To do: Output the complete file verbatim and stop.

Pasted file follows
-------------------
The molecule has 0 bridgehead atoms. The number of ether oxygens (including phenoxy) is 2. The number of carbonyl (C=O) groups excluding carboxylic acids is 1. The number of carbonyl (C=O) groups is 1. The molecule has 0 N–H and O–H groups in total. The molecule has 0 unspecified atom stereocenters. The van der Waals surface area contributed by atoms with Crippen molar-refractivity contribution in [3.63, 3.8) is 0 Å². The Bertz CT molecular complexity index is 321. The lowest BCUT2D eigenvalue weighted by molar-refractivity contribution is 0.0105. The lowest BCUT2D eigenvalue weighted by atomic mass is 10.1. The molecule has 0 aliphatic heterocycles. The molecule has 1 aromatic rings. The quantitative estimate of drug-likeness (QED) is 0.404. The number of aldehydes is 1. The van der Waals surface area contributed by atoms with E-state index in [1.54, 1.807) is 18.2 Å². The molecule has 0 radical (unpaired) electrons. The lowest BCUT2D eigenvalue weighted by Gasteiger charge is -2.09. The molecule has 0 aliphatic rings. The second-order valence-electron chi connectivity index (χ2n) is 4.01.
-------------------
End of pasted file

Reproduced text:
The molecule has 0 bridgehead atoms. The number of ether oxygens (including phenoxy) is 2. The number of carbonyl (C=O) groups excluding carboxylic acids is 1. The number of carbonyl (C=O) groups is 1. The molecule has 0 N–H and O–H groups in total. The molecule has 0 unspecified atom stereocenters. The van der Waals surface area contributed by atoms with Crippen molar-refractivity contribution in [3.63, 3.8) is 0 Å². The Bertz CT molecular complexity index is 321. The lowest BCUT2D eigenvalue weighted by molar-refractivity contribution is 0.0105. The lowest BCUT2D eigenvalue weighted by atomic mass is 10.1. The molecule has 0 aliphatic heterocycles. The molecule has 1 aromatic rings. The quantitative estimate of drug-likeness (QED) is 0.404. The number of aldehydes is 1. The van der Waals surface area contributed by atoms with E-state index in [1.54, 1.807) is 18.2 Å². The molecule has 0 radical (unpaired) electrons. The lowest BCUT2D eigenvalue weighted by Gasteiger charge is -2.09. The molecule has 0 aliphatic rings. The second-order valence-electron chi connectivity index (χ2n) is 4.01.